Law firm Squire Patton Boggs is appealing a ruling that permanently stayed its case against technology startup GetSwift in favour of a competing class action.
The firm is challenging the Federal Court’s power to choose one representative proceeding over another, saying Justice Michael Lee erred in exercising his discretion.
Boutique law firm Phi Finney McDonald was chosen over Squire Patton Boggs and Corrs Chambers Westgarth to lead a single shareholder class action against GetSwift.
In the much anticipated ruling on May 23, Judge Lee selected Phi Finney’s case — the last to be filed with the Federal Court — because its funding model was “clearly preferable” to the other two.
In an interlocutory application on Friday, Squire Patton Boggs says Judge Lee erred in concluding that the continuation of more than one open class representative proceeding would unnecessarily increase costs to class members.
The firm said the decision to permanently stay its case “involved errors in the exercise of discretion” and was handed down “in the context of a multiplicity of proceedings being commenced in the shareholder class action space”.
It also came just before the May 31 release of the Australian Law Reform Commission’s discussion paper, Squire Patton Boggs said. That report recommended that judges choose one among competing class actions.
The firm said Phi Finney had not even filed a statement of claim when its case won the beauty contest. Its pending claim, the firm said, would be “similar” to its own claim.
“Squire Patton Boggs has been working in this extremely complex and difficult area of class action litigation for a number of years,” said firm partner Amanda Banton. “We have developed a very competitive funding package based on years of experience and familiarity with how these disputes play out.”
“Our track record, including delivering successful outcomes to class action members over a large number of disputes, demonstrates we have the experience and expertise to run the case efficiently – with resulting cost savings.”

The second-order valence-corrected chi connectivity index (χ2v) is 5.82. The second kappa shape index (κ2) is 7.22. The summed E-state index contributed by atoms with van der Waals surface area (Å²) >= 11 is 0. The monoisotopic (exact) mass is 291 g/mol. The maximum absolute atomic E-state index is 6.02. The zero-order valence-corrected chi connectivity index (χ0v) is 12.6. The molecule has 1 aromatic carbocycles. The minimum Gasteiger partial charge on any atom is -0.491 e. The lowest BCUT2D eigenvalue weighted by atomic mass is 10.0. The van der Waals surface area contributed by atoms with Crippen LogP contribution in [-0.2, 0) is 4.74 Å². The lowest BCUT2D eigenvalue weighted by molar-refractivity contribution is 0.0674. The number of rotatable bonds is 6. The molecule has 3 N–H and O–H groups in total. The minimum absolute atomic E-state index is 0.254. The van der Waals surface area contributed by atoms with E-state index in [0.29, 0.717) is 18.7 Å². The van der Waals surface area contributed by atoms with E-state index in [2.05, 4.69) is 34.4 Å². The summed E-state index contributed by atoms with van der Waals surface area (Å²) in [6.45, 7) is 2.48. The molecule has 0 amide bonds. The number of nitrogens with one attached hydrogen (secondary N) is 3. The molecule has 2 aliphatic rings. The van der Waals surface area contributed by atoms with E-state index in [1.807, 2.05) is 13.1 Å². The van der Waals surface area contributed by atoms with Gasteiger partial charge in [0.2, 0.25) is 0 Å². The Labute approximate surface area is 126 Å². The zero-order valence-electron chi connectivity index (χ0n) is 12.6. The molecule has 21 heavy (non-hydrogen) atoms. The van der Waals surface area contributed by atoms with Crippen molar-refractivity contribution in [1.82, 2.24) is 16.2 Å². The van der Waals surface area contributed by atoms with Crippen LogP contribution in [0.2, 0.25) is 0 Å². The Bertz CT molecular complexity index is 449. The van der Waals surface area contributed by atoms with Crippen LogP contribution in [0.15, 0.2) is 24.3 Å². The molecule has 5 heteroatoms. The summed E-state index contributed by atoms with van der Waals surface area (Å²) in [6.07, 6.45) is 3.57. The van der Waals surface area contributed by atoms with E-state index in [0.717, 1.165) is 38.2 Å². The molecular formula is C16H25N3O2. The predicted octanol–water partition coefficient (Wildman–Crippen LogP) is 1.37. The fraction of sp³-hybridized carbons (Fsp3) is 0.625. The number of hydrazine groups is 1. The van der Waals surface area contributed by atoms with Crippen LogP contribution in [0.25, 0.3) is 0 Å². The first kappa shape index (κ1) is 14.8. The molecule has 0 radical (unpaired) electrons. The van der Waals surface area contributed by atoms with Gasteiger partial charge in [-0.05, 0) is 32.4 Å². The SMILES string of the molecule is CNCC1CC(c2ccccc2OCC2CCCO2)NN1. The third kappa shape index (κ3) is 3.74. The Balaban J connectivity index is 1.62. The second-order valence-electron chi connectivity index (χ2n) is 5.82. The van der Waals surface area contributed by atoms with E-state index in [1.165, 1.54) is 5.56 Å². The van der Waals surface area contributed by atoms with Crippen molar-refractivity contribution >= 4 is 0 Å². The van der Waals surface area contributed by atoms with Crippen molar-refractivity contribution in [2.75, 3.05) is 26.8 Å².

GetSwift, and its managing director, Joel Macdonald, have been accused of breaching continuous disclosure obligations and misleading shareholders with overhyped announcements about business contracts.
Phi Finney, founded by three former Slater & Gordon lawyers, is partnering with litigation funder Therium Australia in bringing its action.
The proposed funding model would entitle Therium to the lesser of a multiple of expenses the funder had paid during the proceeding (either 2.2 times if settlement was reached on or before April 12, 2019 and 2.8 times after that date) or 20% of the net litigation proceeds.
In comparison, the Squire Patton Boggs class action proposed paying International Litigation Partners the lesser of 25% of net proceeds or 22.5% of gross proceeds; while Corrs Chambers Westgarth had proposed a flat commission to backer Vannin Capital of 10% if proceeds were received by the end of the year, 20% if received before September 26, 2019, or 30% if received after that date.
Judge Lee described Phi Finney’s proposed funding model as superior because it aligned the funder’s reward with their increased risks as legal costs rose. The mechanism also prevented windfalls by capping the commissions earned, he said.
“It is not unusual in securities class actions for estimates of damages to be in the range of hundreds of millions of dollars,” he said in his judgment. “At these very high figures, there is a very real danger of a disproportion between the risk undertaken and returns.”
GetSwift is represented by Quinn Emanuel.
The Phi Finney case is Raffaelle Webb v GetSwift & Anor.
The Squire Patton Boggs case is Dwayne Perrera v GetSwift & Anor.
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